Family reunions

I remember you in my prayers at all times; and I pray that now at last by God’s will the way may be opened for me to come to you. (Romans 1:9c-10)

Ghada from Damascus flanked by her sisters-in-law.

Ghada from Damascus flanked by her sisters-in-law.

As a group of women from the U.S., we have traveled far to be here in Lebanon, up at Dhour Choiuer for a gathering of sisters who have come from Syria, Lebanon and Iraq. Almost 100 of us are here, so you can imagine the chatter and the laughter and the familial embraces that have filled this beautiful mountain spot.

Reunions.

In the U.S. we have them all the time. Our families are farflung over the country and we travel for miles and miles to get together to catch up with news of babies born or find out whose daughter got married or how is it possible that Aunt Fran and Uncle Bert are celebrating their 50th anniversary? They are joyous and life-giving. And sometimes that cousin you haven’t seen for fifteen years finally makes it back and everyone is so surprised to see them.

Reunions. This is one of those kind.

Although we have traveled far from our homes in Georgia, South Carolina, Alabama, California, New York, Colorado and Nebraska, our journeys were relatively smooth. (Okay. One piece of luggage didn’t arrive on time but it will be here today!) We walked through airports and went through immigration and waited in lines while our carry-ons were x-rayed. But we arrived to someone at the airport with our name on a card. We were expected! We were welcomed! And we got a sweet ride in a cab from Home Taxi. Just call home…

The journeys of our sisters who came from a country just across a border an hour or two away were different than that. Those coming from Hasakeh or Qamishli or Aleppo or Mahardeh and other places in Syria came on dangerous roads with checkpoints. They came to a border crossing that just a few short years ago was easily traversed as often as they wanted to come. Back they they didn’t need visas. (Thank you so much for praying those through! All 77 women who applied for Syrian visas were able to get them and they are all here at the reunion.)

Our friends from Aleppo took two days to get here. In 2010 some of our faithful women made that trip and it was a very leisurely and scenic drive with stops for coffee and sweets along the way. It took longer than usual because we stopped where we wanted to stop, not where someone told us to stop. What should have taken them two hours to do at the border crossing took five because they arrived five minutes after the noon break for the crossing guards. No one was there with a card or a welcome or a sweet taxi ride. Home has changed here for them.

The ladies who came from Damascus (a big contingent of 20!) took the familiar Damascus to Beirut road that, again, is normally a two-hour drive. Their journey took eight hours, but they came.

Reunions. They have been visible all over this place since we started last night. Women who used to attend this conference annually and easily, good friends of long standing, have come back together here this week. It is so good to see each other! Phone calls with downed cell towers and phone lines are not easy in a time of war. Car travel on dangerous roads is horrible, but even if attempted, fuel is outrageously expensive and hard to come by.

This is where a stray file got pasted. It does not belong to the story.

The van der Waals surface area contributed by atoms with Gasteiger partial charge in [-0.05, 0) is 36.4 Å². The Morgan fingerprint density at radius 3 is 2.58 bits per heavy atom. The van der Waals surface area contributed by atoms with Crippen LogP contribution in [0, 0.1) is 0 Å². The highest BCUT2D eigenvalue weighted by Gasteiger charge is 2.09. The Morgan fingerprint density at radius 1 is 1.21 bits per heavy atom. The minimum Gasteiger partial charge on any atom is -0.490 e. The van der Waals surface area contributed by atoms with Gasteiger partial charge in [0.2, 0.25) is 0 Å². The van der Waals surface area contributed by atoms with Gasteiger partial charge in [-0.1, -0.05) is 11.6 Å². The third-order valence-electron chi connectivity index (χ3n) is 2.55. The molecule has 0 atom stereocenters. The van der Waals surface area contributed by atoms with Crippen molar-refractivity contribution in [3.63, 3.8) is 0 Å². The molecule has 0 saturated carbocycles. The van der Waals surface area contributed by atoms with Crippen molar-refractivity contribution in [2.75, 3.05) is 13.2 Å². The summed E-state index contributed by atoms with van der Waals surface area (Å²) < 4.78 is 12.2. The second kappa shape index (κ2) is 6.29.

These reunions are so sweet because they have come at a great cost. Feda from Hesekeh and Nidaa from Damascus are sisters who live in different parts of Syria. This is the first time they have seen each other in a year, and there they were on the sofa, sitting close and sharing the family news they have been waiting to tell each other all these months.

(Left to right) Elinor, Assis Ibrahim, Matthew, Tammy and Lutha Nseir from Aleppo, with Marilyn Borst.

(Left to right) Elinor, Assis Ibrahim, Matthew, Tammy and Lutha Nseir from Aleppo, with Marilyn Borst.

And as dear and precious as that was to witness, the biggest surprise attendee – that cousin or uncle or aunt that you long to see but had no expectation of showing up – was in front of your car as you drove in. The dear pastor of Aleppo Church, Ibrahim Nseir, his wife Tammy, his children Elinor, Matthew and Lutha, were right in front of our car.

“It’s Ibrahim!” shouted Marilyn, and she leaped out of the car with tears in her eyes and embraced this amazing man of God in her arms. The church in Aleppo was destroyed in November, 2012. It is a very dangerous place. To have come from Aleppo was more than a surprise - joyous as it was - it was an answering of a continual prayer.

Read those words of Paul at the start of the blog now and see if you don’t hear in that longing and desire to be with the church in Rome, the same longing and desire that we have experienced with just these two very small pictures at the conference. When the way is opened, we rush right into the arms of family.

Our prayers and yours and those of all these amazing brothers and sisters have been answered, and a way was opened for all of us to come together and experience this unity and love in this body of Christ we call the church.

Reunions. Hallelujah! Amen.

Julie Burgess